Playwright and actor Jay Taylor describes making the shift from acting to writing – and how his career onstage helped him shape his identity in his new offstage role. 

After being an actor for ten years, the experience of rehearsing my first play as a writer can best be compared to the feeling one had when first being left home alone by one’s parents: you think you know how everything works but you don’t want to switch on any of the appliances in case the house explodes.

I jest, of course, but the feeling of suddenly being the ‘grown up’ in the room is truly intense. Suddenly you are the one that people are turning to for dramatic clarity, intentions, objectives and in some cases, complex emotional character analysis. Saying, ‘I dunno, I was a bit hungover when I wrote that bit…’ just doesn’t cut it. And rightly so. Even though sometimes it’s true.

I’ve always loved acting and for a long time it was all I wanted to do. But around ten years ago, I found a new and equally satisfying love in writing. It began with a brief and ill-advised foray into writing terrible poetry as a student. If you can think of a pretentious, romantic or grandiose literary cliché, I wrote it. As soon as I realised that I was no latter day Yeats or Shelley, I started to write dialogue and found that I had a much better understanding of the cadences of speech and the rhythm of conversation, than I did of verse and poetic structure. My friends and family all breathed a collective sigh of relief, I’m sure.

My experiences as an actor have entirely informed what sort of writer I wanted to be. Working with the rather wonderful Joel Horwood on his brilliant play I Heart Peterborough was a formative experience; seeing the way Horwood crafted the narrative and rigorously denied himself poetic indulgence because, as he said: “that’s me talking, not the character”, was profoundly important to my development as a writer. A deeply collaborative process was encouraged, and between Joel, myself and my co-star, the actor Milo Twomey, we created a unique, dynamic and moving piece of theatre.

Putting these experiences into practice whilst rehearsing my own play was very important to me. I’ve been involved with lots of new writing and the writer’s presence can be both an asset and a hindrance; it’s a difficult balancing act. You want to be present enough to clarify and contextualise aspects of the play, but you also have to relinquish control and allow the company to interpret your story in their own way. You have to realise that what sounded good when you read it aloud at home to the cat may not work when professional actors have to perform it in front of a paying audience, but at the same time you have to have the courage of your convictions to stand by the more robust elements of your work and stick to your guns; actors will change every other bloody word if you give them carte blanche (I’ve tried myself before) so an element of give and take is required. The whole thing is delicate and complicated, but you have to trust your instincts; you know when something doesn’t work and it’s usually because the line or scene in question is the vestige of an older draft, so sometimes you just have to suck it up and write something better. Easier said than done.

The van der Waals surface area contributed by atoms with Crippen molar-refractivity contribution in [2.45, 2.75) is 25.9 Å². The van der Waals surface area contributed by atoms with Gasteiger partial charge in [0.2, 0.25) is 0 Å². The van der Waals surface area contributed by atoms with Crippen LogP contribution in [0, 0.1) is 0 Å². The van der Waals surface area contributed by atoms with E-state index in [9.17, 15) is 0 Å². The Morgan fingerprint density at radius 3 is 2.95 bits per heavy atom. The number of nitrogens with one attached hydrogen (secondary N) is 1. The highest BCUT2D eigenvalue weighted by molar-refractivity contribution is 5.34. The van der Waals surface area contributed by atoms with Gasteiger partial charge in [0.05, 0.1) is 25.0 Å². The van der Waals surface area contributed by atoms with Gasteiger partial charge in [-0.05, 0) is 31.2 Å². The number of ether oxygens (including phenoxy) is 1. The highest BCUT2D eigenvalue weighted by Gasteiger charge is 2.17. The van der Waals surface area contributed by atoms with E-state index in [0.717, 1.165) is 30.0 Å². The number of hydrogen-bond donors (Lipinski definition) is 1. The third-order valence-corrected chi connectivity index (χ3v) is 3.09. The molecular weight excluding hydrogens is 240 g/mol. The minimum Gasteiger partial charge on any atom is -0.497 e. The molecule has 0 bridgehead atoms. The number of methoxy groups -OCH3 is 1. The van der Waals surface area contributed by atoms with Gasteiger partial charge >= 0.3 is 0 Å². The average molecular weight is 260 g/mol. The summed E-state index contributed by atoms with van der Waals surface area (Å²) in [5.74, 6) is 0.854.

The Acedian Pirates was born out of a desire to investigate the ethics and morality of military intervention. Oh and also, it’s set during a fictional war. In a lighthouse. It’s not the future and not the past. Oh, and Helen of Troy’s in it, too. Simple, right? Not exactly the typical subject material for a first play and at least five hundred times in the last four years I’ve asked myself if I’m biting off more than I can chew. But I think ambition and imagination are vitally important for new writers and should be encouraged. This play was never going to be commissioned by a major theatre because it was a risk, as was I. But if the experience of writing, developing and seeing this play produced has taught me anything, it’s that you can’t attempt to write something because you think it’s what people want to see. In other words, you can’t second guess an audience. The play has been very well received and friends, audience members and critics alike have really engaged with the core themes of the play; which is absolutely thrilling and testament to the fact that you should just write what you want to write. Which is precisely why my next play is a four hour long monologue performed by me. No, I’m joking. It’s actually only three hours ten.

The Acedian Pirates is at Theatre 503 until November 14.

Image: Savannah Photographic